On April 22, 1970, the first Earth Day was celebrated. This date marks the birth of the modern environmental movement.

Today’s (April 22) story of what happened this day in Science, Technology, Astronomy, and Space Exploration history.

Earth Day

First celebrated in 1970, Earth Day is an annual event celebrated every year on April 22. Worldwide, various events are held to demonstrate support for environmental protection.

Earth Day now includes events in more than 193 countries, which are coordinated globally by EarthDay.org (formerly Earth Day Network).

Earth Day Network works year-round to solve climate change, end plastic pollution, protect endangered species, and broaden, educate, and activate the environmental movement across the globe.

A brief story of the first Earth Day

In 1969 at a UNESCO Conference in San Francisco, the American peace activist John McConnell (March 22, 1915 – October 20, 2012) proposed a day to honor the Earth and the concept of peace, to first be observed on March 21, 1970, the first day of spring in the northern hemisphere.

This day of nature’s equipoise was later sanctioned in a proclamation written by McConnell and signed by Secretary General U Thant at the United Nations.

A month later, United States Senator Gaylord Nelson proposed the idea to hold a nationwide environmental teach-in on April 22, 1970. He hired a young activist, Denis Hayes, to be the National Coordinator. Nelson and Hayes renamed the event “Earth Day”.

Denis and his staff grew the event beyond the original idea for a teach-in to include the entire United States. More than 20 million people poured out on the streets, and the first Earth Day remains the largest single-day protest in human history.

The first Earth day - The Blue Marble
Apollo 17 spacecraft took a photo of Earth from space, at a distance of about 45,000 kilometers (28,000 miles). This image, with the official NASA designation AS17-148-22727, became known as “The Blue Marble“, one of the most iconic photos of Earth from space. In fact, it was not the first clear image of Earth taken from space – similar photos had already been taken as early as 1967. But, the 1970s were the scene of a big surge in environmental activism. For example, on April 22, 1970, the first Earth Day was organized by Gaylord Nelson, former senator of Wisconsin, and Denis Hayes, a Harvard graduate student. Millions of people gather in the United States for the event. So, in today’s terms, image AS17-148-22727 went “viral” and became a symbol of the environmental movement, as a depiction of Earth’s frailty, vulnerability, and isolation amid the vast expanse of space. According to NASA archivist Mike Gentry, it is among the most widely distributed images in human history.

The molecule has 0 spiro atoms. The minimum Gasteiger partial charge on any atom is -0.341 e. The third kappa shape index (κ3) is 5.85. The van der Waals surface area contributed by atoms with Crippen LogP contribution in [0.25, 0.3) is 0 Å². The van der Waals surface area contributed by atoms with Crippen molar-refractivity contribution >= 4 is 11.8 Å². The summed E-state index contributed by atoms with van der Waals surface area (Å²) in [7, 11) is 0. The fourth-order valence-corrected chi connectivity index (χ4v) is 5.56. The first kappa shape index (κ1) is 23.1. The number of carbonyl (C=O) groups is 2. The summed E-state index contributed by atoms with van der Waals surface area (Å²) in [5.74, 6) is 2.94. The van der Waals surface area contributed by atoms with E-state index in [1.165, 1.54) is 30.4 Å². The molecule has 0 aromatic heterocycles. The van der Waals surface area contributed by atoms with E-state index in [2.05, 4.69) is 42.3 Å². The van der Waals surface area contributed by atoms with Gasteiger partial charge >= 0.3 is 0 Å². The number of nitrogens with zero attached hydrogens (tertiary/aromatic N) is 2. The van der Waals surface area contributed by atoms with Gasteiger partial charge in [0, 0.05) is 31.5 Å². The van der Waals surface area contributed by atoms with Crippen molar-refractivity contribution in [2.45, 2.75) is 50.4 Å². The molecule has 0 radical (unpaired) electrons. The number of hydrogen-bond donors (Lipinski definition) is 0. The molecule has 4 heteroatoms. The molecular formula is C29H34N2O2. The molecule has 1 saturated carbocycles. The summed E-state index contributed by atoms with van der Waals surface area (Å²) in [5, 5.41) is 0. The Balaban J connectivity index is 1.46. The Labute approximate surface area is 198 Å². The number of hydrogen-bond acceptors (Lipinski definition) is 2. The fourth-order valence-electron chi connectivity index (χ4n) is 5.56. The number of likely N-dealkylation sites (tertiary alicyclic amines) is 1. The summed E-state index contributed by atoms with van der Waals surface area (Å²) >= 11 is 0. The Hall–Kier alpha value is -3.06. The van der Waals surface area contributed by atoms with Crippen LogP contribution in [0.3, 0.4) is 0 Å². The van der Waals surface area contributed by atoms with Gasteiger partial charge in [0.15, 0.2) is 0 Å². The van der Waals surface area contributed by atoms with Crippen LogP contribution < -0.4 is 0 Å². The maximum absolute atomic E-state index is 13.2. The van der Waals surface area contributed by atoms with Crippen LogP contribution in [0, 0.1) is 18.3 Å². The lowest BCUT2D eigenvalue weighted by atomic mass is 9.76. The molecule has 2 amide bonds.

Earthrise from Apollo 8. December 24, 2017
The first “earthrise” ever seen directly by humans. It is photographed by astronauts on board Apollo 8 on December 24, 1968. On December 24, 1968, the crew of Apollo 8, the first manned mission to the Moon and the second manned spaceflight mission in the United States Apollo space program, took this photo, later dubbed “Earthrise”. During a broadcast that night, pilot Jim Lovell said: “The vast loneliness is awe-inspiring and it makes you realize just what you have back there on Earth.” This is a cropped image. You can see the full-size image on NASA.gov. AS08-14-2383 (24 Dec. 1968) – The rising Earth is about five degrees above the lunar horizon in this telephoto view taken from the Apollo 8 spacecraft near 110 degrees east longitude. The horizon, about 570 kilometers (350 statute miles) from the spacecraft, is near the eastern limb of the moon as viewed from Earth. The width of the view at the horizon is about 150 kilometers (95 statute miles). On Earth 240,000 statute miles away the sunset terminator crosses Africa. The crew took the photo around 10:40 a.m. Houston time on the morning of December 24 and that would make it 15:40 GMT on the same day. The South Pole is in the white area near the left end of the terminator. North and South America are under the clouds. Camera Tilt Mode: High Oblique. Direction: West. Sun Angle: Near SSP Original Film Magazine was labeled B. Camera Data: 70mm Hasselblad. F-Stop: F-5.6;Shutter Speed 1/250; Lens: 250mm. Film Type: Kodak SO-368 Color ASA 64.

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M. Özgür Nevres
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